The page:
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Publication numberUS6074207 A
Publication typeGrant
Application numberUS 09/055,499
Publication dateJun 13, 2000
Filing dateApr 6, 1998
Priority dateApr 6, 1998
Fee statusLapsed
Publication number055499, 09055499, US 6074207 A, US 6074207A, US-A-6074207, US6074207 A, US6074207A
InventorsMatthew J. Coats
Original AssigneeCoats; Matthew J.
Export CitationBiBTeX, EndNote, RefMan
External Links: USPTO, USPTO Assignment, Espacenet
Orthodontic device for repositioning the molars
US 6074207 A
Abstract
An orthodontic device and associated method for altering the position of a tooth in the mouth. The orthodontic device includes a bracket that attaches to the tooth or teeth that are to be moved. A bite plate is produced that is contoured to engage teeth on both the maxillary arch and the mandibular arch, other than the tooth to be moved. The bite plate can be a single piece unit or a two piece unit that can be joined within the mouth. A spring element is disposed between the bite plate and the bracket. The spring element applies a spring bias between the bracket and the bite plate. Since the spring bias acts on the tooth to be moved and the bite plate, the spring bias acts to correct the position of the tooth to be moved without any significant effect on the other teeth in the mouth.
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Claims(15)
What is claimed is:
1. An orthodontic device for altering the position of a tooth in the mouth, said device comprising:
a bracket that is attachable to the tooth to be moved;
a bite plate being contoured to engage at least a majority of teeth in the mouth, other than the tooth to be moved, when bit upon, said bite plate including a first segment that engages at least some teeth of the maxillary arch and a separate second segment that engages at least some the teeth of the mandibular arch;
an engagement mechanism for interconnecting said first segment and said second segment of said bite plate when in the mouth; and
a spring element disposed between said bite plate and said bracket for applying a spring bias between said bracket and said bite plate.
2. The device according to claim 1, wherein said spring element is anchored at one end to said bite plate.
3. The device according to claim 1, wherein said bite plate contains at least one protrusion extending therefrom that is adapted to selectively receive at one end of said spring element.
4. The device according to claim 1, wherein said spring bias supplied by said spring element biases said bracket away from said bite plate.
5. The device according to claim 1, wherein said spring bias supplied by said spring element biases said bracket toward said bite plate.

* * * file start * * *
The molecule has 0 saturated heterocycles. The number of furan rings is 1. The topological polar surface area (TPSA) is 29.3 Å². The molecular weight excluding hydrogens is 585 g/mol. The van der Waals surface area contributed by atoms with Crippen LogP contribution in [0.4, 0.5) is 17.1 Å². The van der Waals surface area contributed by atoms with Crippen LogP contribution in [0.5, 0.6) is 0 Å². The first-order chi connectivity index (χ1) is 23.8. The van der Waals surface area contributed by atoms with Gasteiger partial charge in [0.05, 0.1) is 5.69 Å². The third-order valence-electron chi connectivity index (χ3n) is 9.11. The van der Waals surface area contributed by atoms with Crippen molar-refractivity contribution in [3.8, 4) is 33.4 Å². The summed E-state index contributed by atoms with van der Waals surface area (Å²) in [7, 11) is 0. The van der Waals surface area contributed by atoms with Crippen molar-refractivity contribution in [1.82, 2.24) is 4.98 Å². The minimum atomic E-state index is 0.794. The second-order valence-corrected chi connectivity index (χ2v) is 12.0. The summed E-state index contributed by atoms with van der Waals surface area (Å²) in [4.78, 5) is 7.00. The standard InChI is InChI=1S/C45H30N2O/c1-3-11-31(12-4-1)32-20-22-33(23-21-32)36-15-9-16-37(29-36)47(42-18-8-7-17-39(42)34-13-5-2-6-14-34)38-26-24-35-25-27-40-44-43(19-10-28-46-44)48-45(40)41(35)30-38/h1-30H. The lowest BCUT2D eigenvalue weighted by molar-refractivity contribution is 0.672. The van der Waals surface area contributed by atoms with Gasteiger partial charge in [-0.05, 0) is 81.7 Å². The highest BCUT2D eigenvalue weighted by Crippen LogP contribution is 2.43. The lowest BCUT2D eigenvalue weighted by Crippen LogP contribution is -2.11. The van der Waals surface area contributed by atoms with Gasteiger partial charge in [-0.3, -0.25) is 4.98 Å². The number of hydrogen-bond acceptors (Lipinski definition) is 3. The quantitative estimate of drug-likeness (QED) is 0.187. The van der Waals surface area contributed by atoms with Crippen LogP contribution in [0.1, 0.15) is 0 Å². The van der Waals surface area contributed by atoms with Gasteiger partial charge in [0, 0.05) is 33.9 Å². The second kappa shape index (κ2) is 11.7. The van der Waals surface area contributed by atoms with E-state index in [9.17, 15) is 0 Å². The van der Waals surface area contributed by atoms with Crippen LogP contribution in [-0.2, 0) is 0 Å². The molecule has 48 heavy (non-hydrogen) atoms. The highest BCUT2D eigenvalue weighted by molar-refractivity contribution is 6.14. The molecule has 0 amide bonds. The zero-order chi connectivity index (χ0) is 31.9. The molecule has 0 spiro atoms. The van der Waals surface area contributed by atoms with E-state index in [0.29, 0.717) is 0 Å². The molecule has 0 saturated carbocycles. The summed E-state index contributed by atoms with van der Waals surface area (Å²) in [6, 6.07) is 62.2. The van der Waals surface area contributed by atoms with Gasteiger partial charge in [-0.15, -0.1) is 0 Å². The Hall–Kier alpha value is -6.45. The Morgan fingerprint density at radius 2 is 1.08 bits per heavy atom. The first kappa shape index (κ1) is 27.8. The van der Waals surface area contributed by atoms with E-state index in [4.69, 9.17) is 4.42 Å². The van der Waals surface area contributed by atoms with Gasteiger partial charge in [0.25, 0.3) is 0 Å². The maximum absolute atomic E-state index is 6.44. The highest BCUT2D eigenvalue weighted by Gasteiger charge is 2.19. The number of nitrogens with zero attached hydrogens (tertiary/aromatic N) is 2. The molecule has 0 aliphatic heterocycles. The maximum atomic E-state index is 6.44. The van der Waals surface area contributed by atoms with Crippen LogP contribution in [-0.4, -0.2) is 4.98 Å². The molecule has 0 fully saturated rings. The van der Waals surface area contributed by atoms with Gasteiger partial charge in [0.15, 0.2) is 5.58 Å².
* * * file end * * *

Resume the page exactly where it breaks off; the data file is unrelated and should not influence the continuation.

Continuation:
6. The device according to claim 1, wherein said first segment of said bite plate further includes a segment that engages the hard palate within the mouth.
7. The device according to claim 1, wherein said spring element has a first end that engages said bracket, a second end that engages said bite plate and an arch configuration disposed between said first end and said second end for providing said spring bias.
8. A method of altering the position of a tooth, comprising the steps of:
affixing a bracket to the tooth to be moved;
providing a removable bite plate that engages a majority of teeth in the mouth other than the tooth to be moved, said bite plate including a first plate that engages at least some teeth of the maxillary arch and a second plate that engaged at least some teeth of the mandibular arch;
providing an engagement mechanism for joining said first plate to said second plate within the mouth; and
positioning a spring element between said bracket and said bite plate, wherein said spring element supplies a spring bias that acts between said bracket and said bite plate.
9. The method according to claim 8, wherein the step of providing a bite plate includes the substeps of:
taking a first impression of teeth in the maxillary arch;
taking a second impression of teeth in the mandibular arch; and
forming said first plate and said second plate from said first impression and said second impression, respectively.
10. The method according to claim 8, wherein the step of providing a bite plate includes the substeps of:
taking a first impression of teeth in the maxillary arch;
taking a second impression of teeth in the mandibular arch;
making said first plate from said first impression; and
making said second plate from said second impression.